Reappraisals (repost from 2011)

by John Q on June 30, 2020

  • As Princeton has just repudiated Woodrow Wilson, I thought I’d repost this from 2011, which seems relevant to a lot of current discussion*

As an Australian, I’m not much accustomed to think of political leaders in heroic terms[1], something that reflects the fact that nothing our political leaders do matters that much to anybody except us, and even then most of the decisions that really mattered have always been made elsewhere. So, I’m fascinated by the US activity of ranking presidents and other political leaders, and eager to try my hand.

What has brought this to mind is running across George Will’s campaign against Woodrow Wilson, who always seemed to be presented in hagiographic terms until relatively recently. Much as it goes against the grain to agree with Will on anything, he surely has the goods on Wilson: a consistent racist, who lied America into the Great War, and used Sedition acts and similar devices to suppress opposition. His positive record appears to consist of a variety of “Progressive” measures (in the early C20 sense of the term) many of which were inherited from Teddy Roosevelt, and few of which were particularly progressive from a left viewpoint[2], and his proposal for the League of Nations, where he comprehensively screwed up the domestic politics, leading the US to stay out of the League.

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“Traditional British values” in political science

by Chris Bertram on June 30, 2020

Yesterday, one of those reports was released purporting to reveal some things about British political attitudes. The take-home was that the public were closer to Labour than the Tories on the economic dimension but that things were reversed when it came to social attitudes, with voters being more authoritarian and traditional than their representatives and more closely aligned with the Tories. This, coupled with the claim that the social values dimension is gaining in importance compared to the economic one, looms large in some “political science” explanations of Brexit and Tory success.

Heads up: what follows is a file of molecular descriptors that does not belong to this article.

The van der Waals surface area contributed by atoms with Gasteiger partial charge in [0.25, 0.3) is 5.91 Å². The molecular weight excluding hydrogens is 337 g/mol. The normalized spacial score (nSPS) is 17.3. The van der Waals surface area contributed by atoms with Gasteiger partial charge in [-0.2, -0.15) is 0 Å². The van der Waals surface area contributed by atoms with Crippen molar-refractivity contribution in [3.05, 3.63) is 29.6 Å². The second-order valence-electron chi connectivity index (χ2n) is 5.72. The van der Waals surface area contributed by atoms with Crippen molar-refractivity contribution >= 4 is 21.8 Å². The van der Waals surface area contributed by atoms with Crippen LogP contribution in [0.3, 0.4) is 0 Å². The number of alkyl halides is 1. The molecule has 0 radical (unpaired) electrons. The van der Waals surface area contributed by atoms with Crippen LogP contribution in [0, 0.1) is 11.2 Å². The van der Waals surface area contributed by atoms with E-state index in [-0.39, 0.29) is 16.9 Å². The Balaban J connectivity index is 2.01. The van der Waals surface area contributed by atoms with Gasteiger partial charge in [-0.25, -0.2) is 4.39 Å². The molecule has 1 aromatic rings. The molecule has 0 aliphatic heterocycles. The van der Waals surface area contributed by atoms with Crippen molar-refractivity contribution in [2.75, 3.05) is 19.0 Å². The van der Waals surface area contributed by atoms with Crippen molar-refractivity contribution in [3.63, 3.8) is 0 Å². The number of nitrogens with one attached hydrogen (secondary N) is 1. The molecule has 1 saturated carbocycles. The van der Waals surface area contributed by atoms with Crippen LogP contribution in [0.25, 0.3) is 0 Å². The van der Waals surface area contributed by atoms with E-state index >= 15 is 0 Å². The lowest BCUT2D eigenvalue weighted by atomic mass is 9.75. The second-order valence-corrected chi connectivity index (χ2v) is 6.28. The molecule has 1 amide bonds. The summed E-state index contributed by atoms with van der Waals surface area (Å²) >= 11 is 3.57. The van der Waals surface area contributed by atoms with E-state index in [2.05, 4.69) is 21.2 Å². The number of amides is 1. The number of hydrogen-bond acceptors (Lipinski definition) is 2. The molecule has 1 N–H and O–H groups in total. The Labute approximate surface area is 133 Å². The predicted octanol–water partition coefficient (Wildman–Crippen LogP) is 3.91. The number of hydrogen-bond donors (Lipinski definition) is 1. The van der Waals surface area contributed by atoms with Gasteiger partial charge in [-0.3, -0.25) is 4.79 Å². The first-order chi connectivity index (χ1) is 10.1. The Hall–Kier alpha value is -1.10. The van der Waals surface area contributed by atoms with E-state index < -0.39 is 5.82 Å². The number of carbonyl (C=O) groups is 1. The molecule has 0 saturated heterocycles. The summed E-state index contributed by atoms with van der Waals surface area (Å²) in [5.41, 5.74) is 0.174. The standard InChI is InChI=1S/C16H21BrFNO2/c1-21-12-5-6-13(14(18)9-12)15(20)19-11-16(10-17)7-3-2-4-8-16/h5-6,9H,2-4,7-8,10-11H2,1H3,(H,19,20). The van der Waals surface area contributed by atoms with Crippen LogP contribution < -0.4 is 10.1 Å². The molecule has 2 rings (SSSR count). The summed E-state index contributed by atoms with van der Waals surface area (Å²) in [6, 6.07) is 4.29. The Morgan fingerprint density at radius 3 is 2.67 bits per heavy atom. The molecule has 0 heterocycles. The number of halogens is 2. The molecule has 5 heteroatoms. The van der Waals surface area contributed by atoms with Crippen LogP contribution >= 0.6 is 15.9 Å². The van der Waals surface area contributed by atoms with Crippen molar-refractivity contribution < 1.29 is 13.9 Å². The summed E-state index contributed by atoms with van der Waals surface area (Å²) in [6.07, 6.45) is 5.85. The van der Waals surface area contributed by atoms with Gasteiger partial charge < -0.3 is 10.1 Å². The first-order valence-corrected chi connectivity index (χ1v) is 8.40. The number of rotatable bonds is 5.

Looking at the report, I noticed an odd thing: one of the questions was about “traditional British values” and whether respondents thought young people should respect them more. I imagined, naively that there must be a list somewhere of what these values are, given that they are purportedly what voters have opinions about. But no. Respondents are expected to interpret the question for themselves, so if a person thinks Britain is traditionally open and tolerant and thinks this has gone into reverse in recent years and says “yes”, their response will nevertheless count as a score for authoritarianism. I don’t know how likely my hypothetical case is, but it is at least possible, particularly, perhaps, from a disappointed immigrant who had been sold on a particular image of Britain.

There is, by the way, an official list of British values. It occurs in the case of the British goverment’s “Prevent” strategy, which is supposed to combat extremism. According to that policy, the British values are “democracy”, “the rule of law”, “individual liberty and mutual respect”, and “Tolerance of different faith and beliefs”. If you run an educational establishment, you have specific duties to encourage these. (A nursery for under-5s I’m acquainted with had a little official explainer on the wall, telling its charges that the “rule of law” is about “following the rules”.) I suppose, hypothetically, that a respondent with these values in mind, and thinking of the Brexiteer and Johnson record on them – plans for voter suppression, illegal prorogation of Parliament, frequent abuse of executive power in immigration, racist and Islamophobic diatribes by the man at the top – might regret their demise and say “yes” but be coded as “authoritarian”. Perhaps not so likely, I admit.
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